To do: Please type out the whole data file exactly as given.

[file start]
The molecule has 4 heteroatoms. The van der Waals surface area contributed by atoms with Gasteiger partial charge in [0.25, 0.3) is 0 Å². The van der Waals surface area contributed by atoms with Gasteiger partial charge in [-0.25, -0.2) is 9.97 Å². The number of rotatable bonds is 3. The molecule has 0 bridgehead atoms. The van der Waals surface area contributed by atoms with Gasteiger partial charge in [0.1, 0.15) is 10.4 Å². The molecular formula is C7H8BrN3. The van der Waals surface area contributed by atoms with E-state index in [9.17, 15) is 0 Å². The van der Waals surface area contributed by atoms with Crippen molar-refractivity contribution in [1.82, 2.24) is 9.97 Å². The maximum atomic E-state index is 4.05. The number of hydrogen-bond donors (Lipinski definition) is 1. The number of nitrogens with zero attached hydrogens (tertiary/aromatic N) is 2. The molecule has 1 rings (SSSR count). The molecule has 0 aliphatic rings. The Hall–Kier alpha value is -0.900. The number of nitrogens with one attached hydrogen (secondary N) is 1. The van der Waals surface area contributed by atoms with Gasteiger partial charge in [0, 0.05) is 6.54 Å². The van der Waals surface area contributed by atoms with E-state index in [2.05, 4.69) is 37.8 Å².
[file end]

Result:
The molecule has 4 heteroatoms. The van der Waals surface area contributed by atoms with Gasteiger partial charge in [0.25, 0.3) is 0 Å². The van der Waals surface area contributed by atoms with Gasteiger partial charge in [-0.25, -0.2) is 9.97 Å². The number of rotatable bonds is 3. The molecule has 0 bridgehead atoms. The van der Waals surface area contributed by atoms with Gasteiger partial charge in [0.1, 0.15) is 10.4 Å². The molecular formula is C7H8BrN3. The van der Waals surface area contributed by atoms with E-state index in [9.17, 15) is 0 Å². The van der Waals surface area contributed by atoms with Crippen molar-refractivity contribution in [1.82, 2.24) is 9.97 Å². The maximum atomic E-state index is 4.05. The number of hydrogen-bond donors (Lipinski definition) is 1. The number of nitrogens with zero attached hydrogens (tertiary/aromatic N) is 2. The molecule has 1 rings (SSSR count). The molecule has 0 aliphatic rings. The Hall–Kier alpha value is -0.900. The number of nitrogens with one attached hydrogen (secondary N) is 1. The van der Waals surface area contributed by atoms with Gasteiger partial charge in [0, 0.05) is 6.54 Å². The van der Waals surface area contributed by atoms with E-state index in [2.05, 4.69) is 37.8 Å².